Fishing: Investigating salmon and the scent of a woman
Annalisa Barbieri on Fishing
Aside from The Independent, Annalisa Barbieri writes for the Economist's Intelligent Life magazine, and the New Statesman. A former contributing editor of the Independent on Sunday and fishing correspondent of the Independent, she is also patron of Rights of Women
Saturday 28 August 1999
On the evening of 7 October 1922, Georgina Ballantine and her father James, who was a ghillie on the Glendelvine estate, were fishing the Boat Pool on the Glendelvine beat of the Tay in Scotland. The laird had not wanted to fish that day so he and his daughter had taken the rods. The clocks would be going back that night so Georgina and her father decided to make the most of the fading light. She had already caught three salmon that day, totalling 63lb (those were the days!). This would prove to be ironic because, at 6.15pm, just as she had cast to the "Bargie stone" her dace bait was taken "with no unusual violence". What had taken it with such quiet confidence was a monster salmon that weighed one pound more than her previous three fish put together.
Georgina had no idea of the size of the fish she had hooked. She and her father got into their boat, and the fish took them up and down river several times, while her father shouted "encouragements" to her such as: "Man, if only the Laird or the Major had ta'en him I wouldna' ha' been sae ill aboot it." The salmon never once showed itself until two hours and five minutes later when it was gaffed and all 54 inches of it were hauled into the boat.
It is a record that is now unlikely ever to be broken. You can still get fish of this size and bigger in Norway or the Kola Peninsula, but not here. If you were to catch a salmon even half that weight it would be something to write home about (indeed, if you catch any salmon). There are two other women who have caught salmon of note, again in the 1920s.
In the September of 1927, Gladys Blanche Huntington took four hours to land a 55lb salmon from the River Awe - it had been hooked in the back of the head so was much harder to tire out. Then, in the autumn of the following year, the very stylish Lettice Ward caught a 50lb fish on the Kinnaird beat of the Tay, where I fished earlier this year, and caught nothing. The cast of this fish can still be seen on the wall of the snooker room at Kinnaird House.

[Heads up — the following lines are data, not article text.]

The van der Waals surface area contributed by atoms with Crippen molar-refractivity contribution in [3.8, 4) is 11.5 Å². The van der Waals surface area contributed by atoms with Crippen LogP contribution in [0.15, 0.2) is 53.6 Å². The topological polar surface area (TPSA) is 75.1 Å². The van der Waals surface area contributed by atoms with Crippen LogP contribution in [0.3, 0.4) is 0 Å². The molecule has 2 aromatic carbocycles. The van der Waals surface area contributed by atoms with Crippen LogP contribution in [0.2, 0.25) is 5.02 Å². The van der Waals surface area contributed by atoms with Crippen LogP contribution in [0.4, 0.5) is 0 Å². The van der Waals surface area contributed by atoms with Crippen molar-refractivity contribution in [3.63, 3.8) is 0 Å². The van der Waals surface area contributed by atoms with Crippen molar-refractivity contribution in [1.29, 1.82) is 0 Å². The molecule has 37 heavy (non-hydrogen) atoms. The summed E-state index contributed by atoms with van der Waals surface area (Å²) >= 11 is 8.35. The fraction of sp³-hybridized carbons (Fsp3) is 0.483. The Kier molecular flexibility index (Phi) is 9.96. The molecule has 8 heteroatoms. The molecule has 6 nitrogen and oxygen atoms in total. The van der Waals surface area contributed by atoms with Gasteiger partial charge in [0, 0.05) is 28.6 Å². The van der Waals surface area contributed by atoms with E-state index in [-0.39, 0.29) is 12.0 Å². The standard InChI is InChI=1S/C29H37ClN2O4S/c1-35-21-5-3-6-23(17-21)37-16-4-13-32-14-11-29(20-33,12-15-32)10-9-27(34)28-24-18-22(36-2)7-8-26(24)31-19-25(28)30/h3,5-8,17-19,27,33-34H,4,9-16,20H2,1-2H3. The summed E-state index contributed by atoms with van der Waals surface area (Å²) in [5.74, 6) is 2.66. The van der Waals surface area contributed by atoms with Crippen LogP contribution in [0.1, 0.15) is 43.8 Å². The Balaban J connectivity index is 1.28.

One of the theories put forward about women's phenomenal success with salmon is their pheromones. Because the biggest salmon are cock fish it is said that they are attracted to a woman's pheromones, which transmit themselves to the water by the woman handling the fly and fishing line. Salmon have very powerful olfactory systems - it is thought this is one of the ways they find their way home to spawn, so this theory starts to look intriguing (of course, it's not the only reason women catch fish).
But it has never been proved conclusively; I don't see how it ever really could be. There have been stories of men putting one finger into a river and stopping the passage of salmon through a fish ladder (constructed to help salmon pass a man-made obstacle such as a dam) for half an hour. (This was viewed via an observation window in the fish ladder.) The fish were also said to have become agitated further down river. All this because of the presence of one finger. But when a woman put her whole hand in, the fish were unbothered.
Men have tried to capitalise on this. Some have been known to tie salmon flies using pubic hair from (I am hoping) their wives or girlfriends. It has not been unknown for male friends to ask me to "stuff a few of these flies down your pants, treacle" in order to give them the edge.
But on a serious note, I should like to appeal to anyone who knew Georgina Ballantine to get in touch with me via the Independent address or email. Then I can find out a bit more about my heroine and do some intensive research into pheromones, fish and women.
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